Hydrologic assessment of woody biomass removal for biofuel production
Free (open access)
Volume 1 (2018), Issue 3
353 - 363
C. TAYLOR SMITH, MICHAEL BARBER & ROBERT MAHLER
Wood-based energy markets have been proposed as a means to ensure sustainable forests, enhance ener- gy security, promote environmental quality and realize social benefits. An important issue among stake-holders is that collecting small-diameter woody biomass may significantly alter the water budget of post-timber harvesting landscapes. However, little is actually known about the hydrologic impacts that additional biomass removal and post-harvest land treatments may have on the water budget. Climate data and volumetric water content measurements at depths of 10, 20, 30 and 100 cm were collected from 28 one-acre plots near Eugene, OR, USA, subject to seven different land treatments. This information was analysed and used to calibrate and validate a site-specific water balance model (UNSAT-H) to evaluate a null hypothesis that changes in biomass removal do not impact subsurface environment. Results showed a positive correlation between post-harvest land treatments involving soil compaction and evaporation with compacted sites producing over 30% more evaporation than non-compacted, harvested sites and 20% more than non-compacted, non-harvested sites. Furthermore, non-compacted sites subject to increased biomass removal had higher infiltration rates than both unharvested sites and harvested, compacted sites. In terms of changes to runoff and sediment production, maximum impact coincides with the period immediately after track construction and harvesting. However, these effects decrease significantly over the 5-year time frame, well within the inter-logging cutting cycle of 30–40 years in this region.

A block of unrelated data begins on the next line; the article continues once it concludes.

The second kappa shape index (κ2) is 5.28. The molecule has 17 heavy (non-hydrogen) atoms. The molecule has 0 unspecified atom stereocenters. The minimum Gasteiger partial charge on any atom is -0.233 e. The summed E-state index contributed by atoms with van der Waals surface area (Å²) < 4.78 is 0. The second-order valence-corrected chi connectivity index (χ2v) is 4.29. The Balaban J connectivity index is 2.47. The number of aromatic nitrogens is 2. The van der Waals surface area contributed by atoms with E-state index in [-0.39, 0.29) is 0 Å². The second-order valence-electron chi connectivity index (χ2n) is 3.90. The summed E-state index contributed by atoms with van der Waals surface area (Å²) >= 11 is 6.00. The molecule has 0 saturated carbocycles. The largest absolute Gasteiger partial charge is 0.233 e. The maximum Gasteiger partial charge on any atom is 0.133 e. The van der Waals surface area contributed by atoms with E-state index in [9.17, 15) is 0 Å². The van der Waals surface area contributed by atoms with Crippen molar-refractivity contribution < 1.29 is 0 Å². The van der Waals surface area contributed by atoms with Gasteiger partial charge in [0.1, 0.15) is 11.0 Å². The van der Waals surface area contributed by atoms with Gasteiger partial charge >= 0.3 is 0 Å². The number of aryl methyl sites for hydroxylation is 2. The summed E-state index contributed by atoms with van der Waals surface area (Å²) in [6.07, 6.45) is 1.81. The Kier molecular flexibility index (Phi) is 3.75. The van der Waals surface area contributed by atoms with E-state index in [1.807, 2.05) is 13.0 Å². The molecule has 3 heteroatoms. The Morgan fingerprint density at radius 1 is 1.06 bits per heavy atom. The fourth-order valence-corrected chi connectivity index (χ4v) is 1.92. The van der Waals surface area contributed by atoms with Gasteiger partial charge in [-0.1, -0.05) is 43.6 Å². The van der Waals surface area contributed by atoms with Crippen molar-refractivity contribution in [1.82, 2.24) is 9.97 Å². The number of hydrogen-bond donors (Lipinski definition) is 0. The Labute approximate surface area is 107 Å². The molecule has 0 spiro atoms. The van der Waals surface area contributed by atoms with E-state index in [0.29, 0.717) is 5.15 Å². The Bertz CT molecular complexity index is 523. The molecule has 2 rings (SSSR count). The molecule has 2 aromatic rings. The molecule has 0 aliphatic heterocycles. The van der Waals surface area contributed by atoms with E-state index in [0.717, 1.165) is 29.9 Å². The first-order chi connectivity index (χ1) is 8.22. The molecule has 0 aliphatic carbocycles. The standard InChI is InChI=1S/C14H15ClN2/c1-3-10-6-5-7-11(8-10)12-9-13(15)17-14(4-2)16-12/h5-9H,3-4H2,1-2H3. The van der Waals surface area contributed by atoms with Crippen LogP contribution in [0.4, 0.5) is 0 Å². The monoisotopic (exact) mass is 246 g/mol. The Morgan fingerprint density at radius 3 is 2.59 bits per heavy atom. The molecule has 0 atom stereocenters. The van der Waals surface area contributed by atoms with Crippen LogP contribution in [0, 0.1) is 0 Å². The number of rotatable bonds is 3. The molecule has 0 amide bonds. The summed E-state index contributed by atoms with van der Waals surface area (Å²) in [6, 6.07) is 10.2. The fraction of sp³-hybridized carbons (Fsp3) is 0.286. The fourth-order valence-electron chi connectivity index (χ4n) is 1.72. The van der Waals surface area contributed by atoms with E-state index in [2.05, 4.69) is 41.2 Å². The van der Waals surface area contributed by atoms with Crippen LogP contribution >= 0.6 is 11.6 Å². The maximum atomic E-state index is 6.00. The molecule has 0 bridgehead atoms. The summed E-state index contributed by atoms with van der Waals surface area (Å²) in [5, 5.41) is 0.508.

evapotranspiration, sustainable fuels, water balance